Users of Google’s Blogger (aka BlogSpot) platform will be excited to see three new features being tested on Google’s eternal beta site for Blogger (which can be accessed over at draft.blogger.com).
The first is the ability for BlogSpot users to Import/Export their blogs to/from another server, computer or another blog platform.
(Blogger in Draft) Today’s release brings another long-desired feature to Blogger: Import and Export of blogs. Now you can export all of your posts and comments into a single, Atom-formatted XML file for easy backup. You can then import the posts back into Blogger, either into an existing blog or into a new one. [...]
When you import a blog, all of the posts will get saved in an “imported” state. From there you can publish just a few, or all of them at once.
The interesting thing about this feature is that once a blog is imported, users will be able to select which posts (along with the comments) to publish to their new blog. Also users can import more than one blog to a single blogger weblog, allowing users publishing from different sites to merge all of their articles together. read more
A twitter from the oval office? The Speaker of the House’s staff blogging? Could some sort of change finally be coming to Washington, DC – and by that I don’t mean Obama?
Sometimes I wonder of the tech-sanity of our elected leaders. When I met with my own Congresswomen back in October, I was surprised to see that she had not read any blogs and that none of her staffers or volunteers were blogging about their experiences in working with a rookie Congresswoman from Minnesota.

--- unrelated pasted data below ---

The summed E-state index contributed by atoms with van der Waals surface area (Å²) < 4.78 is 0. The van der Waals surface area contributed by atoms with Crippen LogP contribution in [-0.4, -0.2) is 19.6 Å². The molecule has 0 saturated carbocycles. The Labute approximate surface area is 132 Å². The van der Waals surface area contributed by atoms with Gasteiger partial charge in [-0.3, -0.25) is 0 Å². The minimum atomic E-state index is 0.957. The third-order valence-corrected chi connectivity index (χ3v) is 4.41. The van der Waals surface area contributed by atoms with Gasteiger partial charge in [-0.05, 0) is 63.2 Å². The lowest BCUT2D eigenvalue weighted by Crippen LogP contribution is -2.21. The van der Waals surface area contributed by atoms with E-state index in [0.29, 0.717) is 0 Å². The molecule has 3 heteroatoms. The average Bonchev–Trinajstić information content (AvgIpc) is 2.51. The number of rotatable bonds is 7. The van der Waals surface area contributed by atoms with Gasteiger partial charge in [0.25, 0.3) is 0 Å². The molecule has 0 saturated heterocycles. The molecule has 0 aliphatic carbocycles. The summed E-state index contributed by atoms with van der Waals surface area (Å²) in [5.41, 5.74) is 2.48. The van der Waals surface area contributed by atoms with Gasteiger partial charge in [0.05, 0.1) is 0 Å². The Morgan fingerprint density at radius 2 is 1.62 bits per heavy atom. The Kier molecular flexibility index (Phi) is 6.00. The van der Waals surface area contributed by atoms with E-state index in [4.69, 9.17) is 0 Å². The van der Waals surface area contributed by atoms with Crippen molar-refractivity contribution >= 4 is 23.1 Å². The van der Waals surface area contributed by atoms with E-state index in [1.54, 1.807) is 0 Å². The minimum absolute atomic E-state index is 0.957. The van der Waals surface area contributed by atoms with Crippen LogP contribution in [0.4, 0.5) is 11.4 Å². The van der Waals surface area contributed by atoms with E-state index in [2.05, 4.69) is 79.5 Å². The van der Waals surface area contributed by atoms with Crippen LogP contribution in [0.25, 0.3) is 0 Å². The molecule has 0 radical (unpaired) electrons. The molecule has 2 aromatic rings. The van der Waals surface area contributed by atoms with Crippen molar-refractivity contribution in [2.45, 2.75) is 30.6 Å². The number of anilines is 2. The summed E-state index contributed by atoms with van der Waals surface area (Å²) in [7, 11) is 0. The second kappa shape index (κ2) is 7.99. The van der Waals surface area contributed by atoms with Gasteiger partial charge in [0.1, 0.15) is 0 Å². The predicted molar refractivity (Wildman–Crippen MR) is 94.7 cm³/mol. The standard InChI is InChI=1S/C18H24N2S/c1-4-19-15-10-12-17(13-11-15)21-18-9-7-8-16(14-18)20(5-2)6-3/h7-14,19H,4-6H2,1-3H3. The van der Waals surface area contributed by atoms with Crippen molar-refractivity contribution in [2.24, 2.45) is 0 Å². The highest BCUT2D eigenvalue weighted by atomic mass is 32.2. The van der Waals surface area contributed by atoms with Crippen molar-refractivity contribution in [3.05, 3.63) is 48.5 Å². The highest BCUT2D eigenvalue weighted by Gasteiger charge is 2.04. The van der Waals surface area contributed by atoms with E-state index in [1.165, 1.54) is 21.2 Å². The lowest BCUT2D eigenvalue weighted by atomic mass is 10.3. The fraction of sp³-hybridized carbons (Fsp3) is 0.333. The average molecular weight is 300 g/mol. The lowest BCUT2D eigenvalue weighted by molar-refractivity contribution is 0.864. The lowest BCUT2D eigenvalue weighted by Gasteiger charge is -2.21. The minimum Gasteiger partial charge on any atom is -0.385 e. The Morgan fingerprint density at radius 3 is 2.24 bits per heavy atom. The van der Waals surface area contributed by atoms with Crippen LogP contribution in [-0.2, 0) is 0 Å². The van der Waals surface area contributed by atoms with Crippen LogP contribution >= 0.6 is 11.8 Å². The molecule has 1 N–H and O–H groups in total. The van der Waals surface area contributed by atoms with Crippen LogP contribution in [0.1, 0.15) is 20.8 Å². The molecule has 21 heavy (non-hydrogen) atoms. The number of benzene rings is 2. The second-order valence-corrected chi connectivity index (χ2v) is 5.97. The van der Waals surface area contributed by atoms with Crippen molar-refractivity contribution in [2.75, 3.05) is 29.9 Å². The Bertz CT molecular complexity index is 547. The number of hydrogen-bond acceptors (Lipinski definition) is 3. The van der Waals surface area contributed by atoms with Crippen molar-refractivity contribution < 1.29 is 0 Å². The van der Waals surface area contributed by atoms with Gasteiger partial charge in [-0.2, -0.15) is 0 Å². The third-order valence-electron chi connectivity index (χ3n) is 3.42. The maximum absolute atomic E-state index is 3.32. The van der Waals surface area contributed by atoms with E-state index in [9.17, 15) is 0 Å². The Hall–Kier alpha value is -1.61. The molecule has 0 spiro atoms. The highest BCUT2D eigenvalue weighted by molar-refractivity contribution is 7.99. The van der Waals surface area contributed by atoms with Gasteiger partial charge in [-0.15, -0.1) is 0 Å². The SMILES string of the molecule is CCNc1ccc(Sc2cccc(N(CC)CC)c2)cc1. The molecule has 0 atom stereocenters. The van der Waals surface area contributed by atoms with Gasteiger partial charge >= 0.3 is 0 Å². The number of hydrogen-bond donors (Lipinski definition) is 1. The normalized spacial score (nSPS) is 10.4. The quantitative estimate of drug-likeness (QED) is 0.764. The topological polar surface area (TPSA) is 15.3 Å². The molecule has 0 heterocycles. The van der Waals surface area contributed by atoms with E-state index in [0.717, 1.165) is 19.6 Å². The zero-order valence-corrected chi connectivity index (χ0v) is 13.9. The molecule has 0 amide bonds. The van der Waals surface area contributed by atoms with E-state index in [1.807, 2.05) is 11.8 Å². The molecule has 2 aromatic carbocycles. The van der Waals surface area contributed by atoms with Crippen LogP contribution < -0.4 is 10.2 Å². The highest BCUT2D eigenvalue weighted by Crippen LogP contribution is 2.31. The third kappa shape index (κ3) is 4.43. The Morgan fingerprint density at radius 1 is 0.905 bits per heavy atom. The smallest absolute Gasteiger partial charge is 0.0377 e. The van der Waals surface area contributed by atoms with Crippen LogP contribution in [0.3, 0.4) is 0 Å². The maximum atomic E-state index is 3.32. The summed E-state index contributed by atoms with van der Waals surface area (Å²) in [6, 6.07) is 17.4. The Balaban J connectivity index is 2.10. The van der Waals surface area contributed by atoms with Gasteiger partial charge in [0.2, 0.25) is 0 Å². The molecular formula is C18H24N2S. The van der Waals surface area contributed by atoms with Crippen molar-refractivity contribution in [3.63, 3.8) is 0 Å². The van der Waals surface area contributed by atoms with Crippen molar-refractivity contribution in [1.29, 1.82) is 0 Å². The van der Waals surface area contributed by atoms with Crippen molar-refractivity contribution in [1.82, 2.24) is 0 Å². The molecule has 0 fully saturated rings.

Fighting spam has proved to be a nearly impossible task.
The best and brightest minds of the legal and technical worlds have failed to come up with solutions to stem the flow of junk email, splogs or spam comments.
Every new law or technological advancement has just been an escalation in a never-ending arms race between the many who hate spam and the few that send it out.
To be certain, spam plays a much smaller part in our lives today than it did a few years ago. We rarely see spam in our inboxes, spam comments are largely filtered out and only search spam seems to work with any reliability, especially with blogs.
It looks as if Google Reader users will have another reason to use the feed reader over its rivals.
Google Reader has launched a feature that allows users to not only share their favorite items with friends, but also attach a mini note to the item as well.
(Google Reader Blog) If you are like me, you might want to share something in Reader, but think your friends might not “get” why you are sharing it. Use the “Share with note” button on the item toolbar to create a copy of that item with your own note attached to it.
While this feature will definitely appeal to Google fan boys/girls/bloggers of all types, what is interesting is that Google Reader users will also be able to share notes without the need to share an item at all–which may be a signal that Google Reader is heading directly into FriendFeed’s territory. read more